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Like a Girl

I am a huge fan of smart marketing. It might have something to do with the fact that my original career goal was to be a top ad exec making pivotal, culture-changing commercials for Coke and Nike. I ended up choosing a different career path, but the interest in advertising is still there, which might explain why I loved this ad so much:

I am a girl and have often been tossed to and fro in trying to figure out what being a girl means. I know I’m not alone in this. It’s been a problem since The Woman Question became a “thing” in Victorian-era England. Society is tough on little girls trying to figure out who they are. Strangely, the phrase, “You hit like a girl,” is used as an insult typically directed to boys. Society is a tough on little boys too. The phrase “man up” also comes to mind.

Here’s the thing, men and women are different. I’ve taken biology, and I’ve seen a man naked. I know what I’m talking about. But different does not have to mean something derogatory. Different does not mean less than. When I was little, my mom always used to say cheesy little things like, “I love you all the same.” I swore I would never say that to my kids, at least until I had kids and then I found myself parroting the phrase that had always grated on me as a child. The truth is that I don’t love them all the same. I can’t. They are all different–three kids who are totally independent, different people. I use this phrase because it’s the one they will understand. What I mean is, I love them all equally. I love McKenna for her strength and tenacity, Merrik for his humor and compassion, Chandler for his quiet steadiness and resolve. I love them all equally but differently. And that’s okay.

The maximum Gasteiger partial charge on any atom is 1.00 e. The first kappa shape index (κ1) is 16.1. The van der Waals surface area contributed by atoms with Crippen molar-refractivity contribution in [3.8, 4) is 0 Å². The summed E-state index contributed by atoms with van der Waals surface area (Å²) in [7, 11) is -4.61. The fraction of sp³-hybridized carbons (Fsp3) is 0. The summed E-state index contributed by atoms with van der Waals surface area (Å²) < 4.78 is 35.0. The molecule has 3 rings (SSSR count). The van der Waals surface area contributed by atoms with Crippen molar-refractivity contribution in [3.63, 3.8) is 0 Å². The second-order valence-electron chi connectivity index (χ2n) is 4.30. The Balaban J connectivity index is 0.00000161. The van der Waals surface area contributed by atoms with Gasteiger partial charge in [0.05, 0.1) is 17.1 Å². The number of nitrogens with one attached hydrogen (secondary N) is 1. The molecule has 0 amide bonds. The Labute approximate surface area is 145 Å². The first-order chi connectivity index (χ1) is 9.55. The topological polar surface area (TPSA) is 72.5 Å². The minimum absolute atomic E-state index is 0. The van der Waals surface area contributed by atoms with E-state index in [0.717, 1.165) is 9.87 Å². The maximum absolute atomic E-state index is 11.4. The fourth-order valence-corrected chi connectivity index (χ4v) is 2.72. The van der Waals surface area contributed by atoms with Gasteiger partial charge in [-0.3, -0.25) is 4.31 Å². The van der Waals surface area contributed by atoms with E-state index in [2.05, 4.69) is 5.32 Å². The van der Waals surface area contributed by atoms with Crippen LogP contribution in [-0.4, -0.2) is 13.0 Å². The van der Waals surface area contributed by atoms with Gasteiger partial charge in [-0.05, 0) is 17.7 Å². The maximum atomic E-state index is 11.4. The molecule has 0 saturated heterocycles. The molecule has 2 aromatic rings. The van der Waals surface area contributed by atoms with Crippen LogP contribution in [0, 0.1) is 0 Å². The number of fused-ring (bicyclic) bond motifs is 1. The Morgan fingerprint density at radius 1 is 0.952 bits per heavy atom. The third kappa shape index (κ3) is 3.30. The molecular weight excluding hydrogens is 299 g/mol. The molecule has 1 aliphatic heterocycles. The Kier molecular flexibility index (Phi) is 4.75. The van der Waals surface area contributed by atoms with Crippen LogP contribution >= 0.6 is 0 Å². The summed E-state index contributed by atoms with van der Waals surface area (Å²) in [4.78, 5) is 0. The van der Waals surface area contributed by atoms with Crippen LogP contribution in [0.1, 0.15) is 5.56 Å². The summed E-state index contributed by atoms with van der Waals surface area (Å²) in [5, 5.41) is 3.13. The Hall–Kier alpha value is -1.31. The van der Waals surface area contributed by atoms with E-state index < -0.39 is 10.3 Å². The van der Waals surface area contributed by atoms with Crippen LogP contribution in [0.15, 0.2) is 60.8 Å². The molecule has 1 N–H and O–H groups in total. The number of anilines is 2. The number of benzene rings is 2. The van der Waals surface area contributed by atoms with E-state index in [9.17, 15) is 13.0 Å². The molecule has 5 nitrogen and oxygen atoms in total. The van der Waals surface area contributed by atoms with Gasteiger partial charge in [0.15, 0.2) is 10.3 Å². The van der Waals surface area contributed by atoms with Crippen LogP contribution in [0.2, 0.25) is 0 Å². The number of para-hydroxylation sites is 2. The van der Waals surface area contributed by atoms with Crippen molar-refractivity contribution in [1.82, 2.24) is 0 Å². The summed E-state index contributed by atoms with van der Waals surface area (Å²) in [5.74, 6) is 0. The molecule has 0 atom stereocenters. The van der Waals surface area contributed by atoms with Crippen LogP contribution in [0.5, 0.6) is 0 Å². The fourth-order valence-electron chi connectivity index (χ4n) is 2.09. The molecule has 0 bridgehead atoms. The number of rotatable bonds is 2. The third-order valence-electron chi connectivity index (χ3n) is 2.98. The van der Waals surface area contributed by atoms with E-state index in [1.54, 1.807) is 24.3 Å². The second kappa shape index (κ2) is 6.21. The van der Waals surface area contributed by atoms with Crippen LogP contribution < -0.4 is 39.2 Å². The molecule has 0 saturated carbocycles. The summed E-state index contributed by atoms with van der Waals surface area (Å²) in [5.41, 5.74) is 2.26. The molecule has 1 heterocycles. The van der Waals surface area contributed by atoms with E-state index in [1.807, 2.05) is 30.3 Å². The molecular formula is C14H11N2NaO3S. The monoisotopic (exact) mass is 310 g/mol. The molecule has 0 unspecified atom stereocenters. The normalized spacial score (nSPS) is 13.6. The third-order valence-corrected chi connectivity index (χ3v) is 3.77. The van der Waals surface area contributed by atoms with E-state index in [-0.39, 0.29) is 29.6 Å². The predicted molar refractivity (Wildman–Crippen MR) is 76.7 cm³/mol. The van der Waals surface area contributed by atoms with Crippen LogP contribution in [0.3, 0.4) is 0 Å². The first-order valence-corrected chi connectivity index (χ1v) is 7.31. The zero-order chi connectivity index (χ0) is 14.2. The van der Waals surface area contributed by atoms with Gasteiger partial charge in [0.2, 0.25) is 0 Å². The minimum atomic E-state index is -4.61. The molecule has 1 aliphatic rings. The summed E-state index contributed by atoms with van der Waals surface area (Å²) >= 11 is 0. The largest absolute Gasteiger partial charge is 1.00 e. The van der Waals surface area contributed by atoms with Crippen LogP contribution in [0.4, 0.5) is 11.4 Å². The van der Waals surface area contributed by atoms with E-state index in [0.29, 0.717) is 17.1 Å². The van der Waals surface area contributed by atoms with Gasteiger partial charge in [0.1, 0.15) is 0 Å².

So back to being a girl and smart marketing. I love this ad because it gives a glimpse into what we, as girls, evolve into as we become women. Not all of us. Certainly not. But enough of us grow and lose that empowerment to land a solid kick, to fight for our dreams, to run without faltering. We give in to the idea that our physical traits are the ones that matter. This myth is perpetuated at every check stand counter littered with beauty magazines dedicated to losing weight and getting a guy. This ad is different. Sure, it’s marketing, and I am well aware that the advertisers are trying to peddle a product. I just love that they were smart about it! I love that they saw the problem in a woman’s self-image and figured out a way to market a product to girls without making the problem worse.

This ad is a nice reminder to remember the girl we were before we let others impose opinions on us. I love that they asked the girl toward the end if she would do it differently and she responded that, “I would run like myself.” There is power in being who we are without fear of censure. I’m glad they let her try again. Yeah. I’m a firm believer in second chances. It’s okay to need second chances and third and fourth chances too. Whoever you are . . . be you. Run like you. Fight like YOU.